Thursday, August 9, 2012
Technically, Elektra's another character who first appeared in a comic in late 1980, as she first appears in DAREDEVIL #168, dated January 1981. A miss being as good as a mile, though...
Her creator Frank Miller has freely admitted that he patterned Elektra on Will Eisner's lady thief Sand Saref, right down to having his male hero pursue the way of law and justice while his former girlfriend pursued illegal thrills. However, given that the late 1970s began the slow transformation of many juvenile-aimed superhero comics into what I've termed Adult Pulp, Elektra was designed to be a much darker figure than Eisner's jaunty lady thief.
Like Daredevil himself, Elektra's origins are informed by "father issues," in that the death of her father depresses and disillusions her to the extent that her practice of the martial arts is also corrupted. She falls in with one of the baddest of the bad crowds, a sect of murderous ninjas called the Hand. Though in time she breaks away from their order, from them she learns the discipline of being an assassin-- in which identity she falls afoul of Daredevil, a.k.a. her former lover Matt Murdock.
The continuing altercations of Elektra and Daredevil-- as well as other continuing villains Bullseye and Kingpin-- transformed the DAREDEVIL title into a dark tapestry of brutality and sadism, with a few touches of Freudian-themed sex in the mix as well. Finally, in the DAREDEVIL title at least, Elektra transcended the pollution in her soul. However, Miller did not leave the character alone, last reviving for the 1990 graphic novel ELEKTRA LIVES AGAIN.
For some time, Marvel kept the Elektra character sequestered from most of the Marvel universe, apparently in the anticipation that Miller might choose to come back and sell more Elektra books. Eventually, when Miller did not return, Marvel began farming out the character to other raconteurs, much to Miller's dismay.
Wednesday, August 1, 2012
Both Starfire and Raven make their first appearances in a hype-preview in DC COMICS PRESENTS #26 (Oct 80), leading up to the debut of THE NEW TEEN TITANS title. As most longtime comics-fans will know, NEW TEEN TITANS was one of the most successful titles for DC Comics during a period in which it's often alleged that DC began to make inroads on Marvel's 1970s dominance. Whether this is true or not, it's undeniable that NTT was successful, and much of its success stemmed from its creators Marv Wolfman and George Perez following narrative models supplied both by Marvel Comics generally and THE X-MEN specifically.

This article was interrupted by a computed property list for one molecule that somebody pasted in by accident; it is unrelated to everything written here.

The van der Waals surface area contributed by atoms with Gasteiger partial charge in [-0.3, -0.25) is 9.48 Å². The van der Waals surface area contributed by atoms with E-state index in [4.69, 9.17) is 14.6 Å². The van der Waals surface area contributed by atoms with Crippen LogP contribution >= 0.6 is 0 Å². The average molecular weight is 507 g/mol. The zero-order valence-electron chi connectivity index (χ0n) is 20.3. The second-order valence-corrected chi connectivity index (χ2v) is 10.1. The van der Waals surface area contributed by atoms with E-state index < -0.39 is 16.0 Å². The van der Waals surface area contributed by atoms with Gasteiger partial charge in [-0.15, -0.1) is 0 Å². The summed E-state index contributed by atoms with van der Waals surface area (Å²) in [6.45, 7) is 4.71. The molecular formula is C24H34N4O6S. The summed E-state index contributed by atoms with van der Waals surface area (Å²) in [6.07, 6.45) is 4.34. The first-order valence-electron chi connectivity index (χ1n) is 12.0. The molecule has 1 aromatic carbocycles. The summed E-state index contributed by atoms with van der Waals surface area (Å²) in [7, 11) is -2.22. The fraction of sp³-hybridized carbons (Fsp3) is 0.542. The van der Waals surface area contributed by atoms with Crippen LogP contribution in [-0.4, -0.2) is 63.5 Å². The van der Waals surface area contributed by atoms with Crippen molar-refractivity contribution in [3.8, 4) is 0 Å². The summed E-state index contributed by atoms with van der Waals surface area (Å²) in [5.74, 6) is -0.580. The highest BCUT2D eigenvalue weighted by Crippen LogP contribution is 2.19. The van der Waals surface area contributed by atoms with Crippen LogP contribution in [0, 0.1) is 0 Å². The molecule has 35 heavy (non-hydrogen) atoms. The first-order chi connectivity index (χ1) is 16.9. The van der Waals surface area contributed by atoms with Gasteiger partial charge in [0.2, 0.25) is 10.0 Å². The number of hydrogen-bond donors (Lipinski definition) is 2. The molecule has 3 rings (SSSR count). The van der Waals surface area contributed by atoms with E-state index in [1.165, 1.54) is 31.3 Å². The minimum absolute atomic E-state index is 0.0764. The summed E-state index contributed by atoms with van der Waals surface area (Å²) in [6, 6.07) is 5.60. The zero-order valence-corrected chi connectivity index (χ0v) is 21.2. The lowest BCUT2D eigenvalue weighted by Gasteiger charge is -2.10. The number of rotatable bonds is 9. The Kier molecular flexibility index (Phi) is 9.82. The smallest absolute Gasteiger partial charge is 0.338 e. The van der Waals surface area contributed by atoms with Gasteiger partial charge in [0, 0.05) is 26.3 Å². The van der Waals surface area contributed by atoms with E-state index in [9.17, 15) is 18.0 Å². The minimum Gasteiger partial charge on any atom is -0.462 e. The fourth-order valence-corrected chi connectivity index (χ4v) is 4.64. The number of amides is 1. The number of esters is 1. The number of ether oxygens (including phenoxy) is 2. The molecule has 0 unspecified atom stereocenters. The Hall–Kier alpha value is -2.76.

Though the revamped X-MEN title of the 1970s would eventually become known for spotlighting a plethora of strong female characters, it must be said that in the original conception the X-group only had one female member, just like the majority of co-ed hero-groups throughout comics history. FWIW, the New Teen Titans started with three female charter members. One was Wonder Girl, a holdover from the last two launches of the title, who will be considered in a separate entry.
Starfire and Raven, in addition to male team-member Cyborg, were all conceived for the TITANS relaunch. And though the two heroines had origins independent of one another, there's a sense in which they reflect opposing female archetypes.
Sigmund Freud is well known for having originated the opposition of the "madonna and the whore," the woman who is set apart from impure sexual matters and the woman who is entirely defined by such matters. Starfire and Raven aren't quite that polarized as sexual archetypes. But I might typify them rather as "the Lusty Wench and the Nun."
Starfire is repeatedly defined, not simply by her sexuality, but by her volatile emotionality. Whether she's fighting an enemy or pursuing a potential lover, the character is defined as going all-out.
Raven is defined by a nun-like sense of restriction, of constantly being hemmed in by her demonic past. Beyond that, Wolfman and Perez chose to give her a power that would constantly challenge her personal boundaries: they made her an empath, always being tortured by her encounters with the extreme emotions of others.
Interestingly, though I don't think Wolfman and Perez ever played Starfire and Raven off one another to any great extent, a 2003 episode of the TEEN TITANS cartoon, entitled "Switched," went to great trouble to stress the contrast between Starfire, who has to pour forth her emotions in order to use certain powers, and Raven, who constantly has to rein in her emotional nature. (The cartoon will receive its own entry as well at some later date.)